Jump to Navigation
Jump to Content

Allied Local & Reg'l Mfrs. Caucus v. EPA

Citation: 30 ELR 20723
No. No. 98-1526, 215 F.3d 61/50 ERC 1847/(D.C. Cir., 06/16/2000)

The court holds that U.S. Environmental Protection Agency (EPA) regulations limiting the content of volatile organic compounds (VOCs) in architectural coatings and paints under the Clean Air Act (CAA) are lawful. The court first holds that nothing in the CAA unambiguously requires EPA to analyze the reactivity of each VOC on an individual basis, and that EPA's more categorical approach is a reasonable interpretation of the CAA's reactivity-related requirements. CAA § 183(e)(2)(a) directs EPA to study VOC emissions from any combination of commercial products, not individually. Further, CAA § 183(e)(2)(a) requires EPA to submit a report to Congress on commercial VOC emissions within three years, but if EPA studied the reactivity of each VOC individually, 166 years of testing would be required. EPA also complied with CAA § 183(e)(2)(B)(iii)'s requirement to consider highly reactive VOCs when it established criteria for consumer and commercial products. Likewise, the possibility that some compounds were regulated that should have been exempted, and that architectural coatings as a category were given priority regulation when they should have been regulated in a later group, does not render EPA's methodology inconsistent with the CAA's command to account for VOC emissions on a reactivity basis. The court next holds that EPA reasonably considered, and discounted, the phenomenon of negative reactivity because the phenomenon was too rare and unpredictable to warrant changes in the regulatory structure. The court also holds that EPA has the authority under the CAA to regulate the manufacture and sale of coating products nationwide and not just in nonattainment areas. EPA reasonably concluded that emissions in attainment areas can contribute to nonattainment in adjoining nonattainment areas. In addition, the court holds that EPA's decision to control VOC emissions through the regulation of VOC content is reasonable, and that EPA took into consideration the requisite factors for establishing criteria for regulating consumer and commercial products.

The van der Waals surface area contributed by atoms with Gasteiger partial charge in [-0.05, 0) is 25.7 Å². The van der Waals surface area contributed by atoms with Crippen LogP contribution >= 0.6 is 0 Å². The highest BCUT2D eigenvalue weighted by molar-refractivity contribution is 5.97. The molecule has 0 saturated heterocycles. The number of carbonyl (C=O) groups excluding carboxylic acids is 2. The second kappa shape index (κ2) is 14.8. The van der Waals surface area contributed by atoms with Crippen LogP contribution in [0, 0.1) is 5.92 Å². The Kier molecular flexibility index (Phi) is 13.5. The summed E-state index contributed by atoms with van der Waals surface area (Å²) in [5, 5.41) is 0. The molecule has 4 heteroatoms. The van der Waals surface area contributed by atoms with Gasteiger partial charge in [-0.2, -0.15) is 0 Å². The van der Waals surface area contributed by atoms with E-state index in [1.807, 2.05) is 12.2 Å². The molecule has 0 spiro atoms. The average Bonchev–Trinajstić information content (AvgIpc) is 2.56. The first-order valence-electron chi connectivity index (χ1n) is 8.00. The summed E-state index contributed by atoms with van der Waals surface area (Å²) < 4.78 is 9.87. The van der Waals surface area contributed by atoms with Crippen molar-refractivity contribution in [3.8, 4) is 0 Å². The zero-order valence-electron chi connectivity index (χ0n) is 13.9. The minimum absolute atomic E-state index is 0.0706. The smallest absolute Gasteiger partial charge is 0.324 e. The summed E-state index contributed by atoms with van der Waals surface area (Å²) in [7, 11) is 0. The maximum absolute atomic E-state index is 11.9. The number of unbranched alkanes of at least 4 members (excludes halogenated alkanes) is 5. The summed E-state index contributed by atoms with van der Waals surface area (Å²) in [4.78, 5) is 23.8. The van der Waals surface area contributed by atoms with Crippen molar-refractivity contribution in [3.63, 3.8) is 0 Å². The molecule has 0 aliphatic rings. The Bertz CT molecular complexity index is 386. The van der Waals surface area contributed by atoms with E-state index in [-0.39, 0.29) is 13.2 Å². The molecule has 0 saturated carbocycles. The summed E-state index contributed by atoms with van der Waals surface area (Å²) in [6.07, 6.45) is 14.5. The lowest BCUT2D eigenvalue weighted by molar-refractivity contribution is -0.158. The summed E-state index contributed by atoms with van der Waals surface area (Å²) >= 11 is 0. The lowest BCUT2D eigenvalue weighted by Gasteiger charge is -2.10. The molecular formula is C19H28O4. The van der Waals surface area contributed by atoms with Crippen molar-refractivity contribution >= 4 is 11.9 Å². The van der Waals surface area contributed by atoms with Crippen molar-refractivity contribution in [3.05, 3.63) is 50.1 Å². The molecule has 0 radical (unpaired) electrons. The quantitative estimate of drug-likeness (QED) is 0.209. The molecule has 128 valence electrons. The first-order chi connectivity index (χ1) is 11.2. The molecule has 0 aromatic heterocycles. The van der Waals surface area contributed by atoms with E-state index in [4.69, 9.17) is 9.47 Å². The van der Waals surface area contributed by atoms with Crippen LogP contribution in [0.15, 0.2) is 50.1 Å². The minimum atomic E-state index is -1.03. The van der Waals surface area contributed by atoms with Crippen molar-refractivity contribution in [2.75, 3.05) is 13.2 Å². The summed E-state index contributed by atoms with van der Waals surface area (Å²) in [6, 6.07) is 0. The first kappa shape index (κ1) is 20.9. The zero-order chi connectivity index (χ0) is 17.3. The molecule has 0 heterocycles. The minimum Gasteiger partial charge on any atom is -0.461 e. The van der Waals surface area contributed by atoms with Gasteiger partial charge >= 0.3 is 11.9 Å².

The court then holds that it lacks jurisdiction to review the petitioners' challenge under the Regulatory Flexibility Act (RFA), 5 U.S.C. § 603(a). RFA § 611(a) specifically lists the sections of the RFA subject to judicial review, and § 603 is not on the list. Nevertheless, the court holds that EPA complied with the overall requirement that an agency's decisionmaking be neither arbitrary nor capricious. EPA responded to significant points raised during the public comment period, and it considered significant alternatives to the course it ultimately chose. The court further holds that EPA did not violate the Unfunded Mandates Reform Act. Judicial review under the Act is limited to the preparation of a cost-benefit analysis, but such an analysis is not triggered unless a regulation will result in $ 100 million in expenditures in a year. Here, EPA reasonably estimated that the VOC regulations will have a total cost of only $ 32 million per year. Last, the court holds that the regulation does not exceed Congress' authority under the U.S. Commerce Clause. VOC emissions concern the interstate transport of ozone and have an economic effect on the national economy.

Counsel for Petitioners
William M. Smiland
Smiland & Khachigian
One Bunker Hill
601 W. 5th St., 7th Fl., Los Angeles CA 90071
(213) 891-1010

Counsel for Respondent
Scott J. Jordan
Environment and Natural Resources Division
U.S. Department of Justice, Washington DC 20530
(202) 514-2000

Before Ginsburg and Tatel, JJ.